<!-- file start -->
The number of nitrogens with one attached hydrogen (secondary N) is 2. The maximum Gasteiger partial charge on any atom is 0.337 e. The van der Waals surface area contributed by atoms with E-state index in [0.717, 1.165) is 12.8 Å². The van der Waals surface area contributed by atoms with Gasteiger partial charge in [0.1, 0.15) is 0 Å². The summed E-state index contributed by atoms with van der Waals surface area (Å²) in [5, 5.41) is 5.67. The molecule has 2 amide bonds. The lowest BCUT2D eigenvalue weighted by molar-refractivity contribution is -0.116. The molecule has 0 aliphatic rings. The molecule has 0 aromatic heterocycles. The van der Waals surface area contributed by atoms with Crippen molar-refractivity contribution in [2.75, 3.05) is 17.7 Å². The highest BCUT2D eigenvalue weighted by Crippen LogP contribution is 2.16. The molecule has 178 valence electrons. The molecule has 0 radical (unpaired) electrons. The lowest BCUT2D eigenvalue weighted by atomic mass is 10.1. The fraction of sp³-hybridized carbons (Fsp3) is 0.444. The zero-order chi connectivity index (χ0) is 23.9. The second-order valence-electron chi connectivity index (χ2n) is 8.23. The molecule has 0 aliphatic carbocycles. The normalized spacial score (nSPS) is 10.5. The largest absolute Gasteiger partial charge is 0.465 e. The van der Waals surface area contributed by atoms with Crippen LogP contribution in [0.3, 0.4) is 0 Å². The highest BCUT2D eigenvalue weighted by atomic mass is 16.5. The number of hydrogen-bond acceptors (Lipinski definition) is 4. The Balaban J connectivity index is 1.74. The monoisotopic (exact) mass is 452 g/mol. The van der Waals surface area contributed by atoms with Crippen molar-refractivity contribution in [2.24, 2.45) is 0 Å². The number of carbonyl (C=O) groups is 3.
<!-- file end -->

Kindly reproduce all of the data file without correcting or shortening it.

The number of nitrogens with one attached hydrogen (secondary N) is 2. The maximum Gasteiger partial charge on any atom is 0.337 e. The van der Waals surface area contributed by atoms with E-state index in [0.717, 1.165) is 12.8 Å². The van der Waals surface area contributed by atoms with Gasteiger partial charge in [0.1, 0.15) is 0 Å². The summed E-state index contributed by atoms with van der Waals surface area (Å²) in [5, 5.41) is 5.67. The molecule has 2 amide bonds. The lowest BCUT2D eigenvalue weighted by molar-refractivity contribution is -0.116. The molecule has 0 aliphatic rings. The molecule has 0 aromatic heterocycles. The van der Waals surface area contributed by atoms with Crippen molar-refractivity contribution in [2.75, 3.05) is 17.7 Å². The highest BCUT2D eigenvalue weighted by Crippen LogP contribution is 2.16. The molecule has 178 valence electrons. The molecule has 0 radical (unpaired) electrons. The lowest BCUT2D eigenvalue weighted by atomic mass is 10.1. The fraction of sp³-hybridized carbons (Fsp3) is 0.444. The zero-order chi connectivity index (χ0) is 23.9. The second-order valence-electron chi connectivity index (χ2n) is 8.23. The molecule has 0 aliphatic carbocycles. The normalized spacial score (nSPS) is 10.5. The largest absolute Gasteiger partial charge is 0.465 e. The van der Waals surface area contributed by atoms with Crippen LogP contribution in [0.3, 0.4) is 0 Å². The highest BCUT2D eigenvalue weighted by atomic mass is 16.5. The number of hydrogen-bond acceptors (Lipinski definition) is 4. The Balaban J connectivity index is 1.74. The monoisotopic (exact) mass is 452 g/mol. The van der Waals surface area contributed by atoms with Crippen molar-refractivity contribution in [2.24, 2.45) is 0 Å². The number of carbonyl (C=O) groups is 3.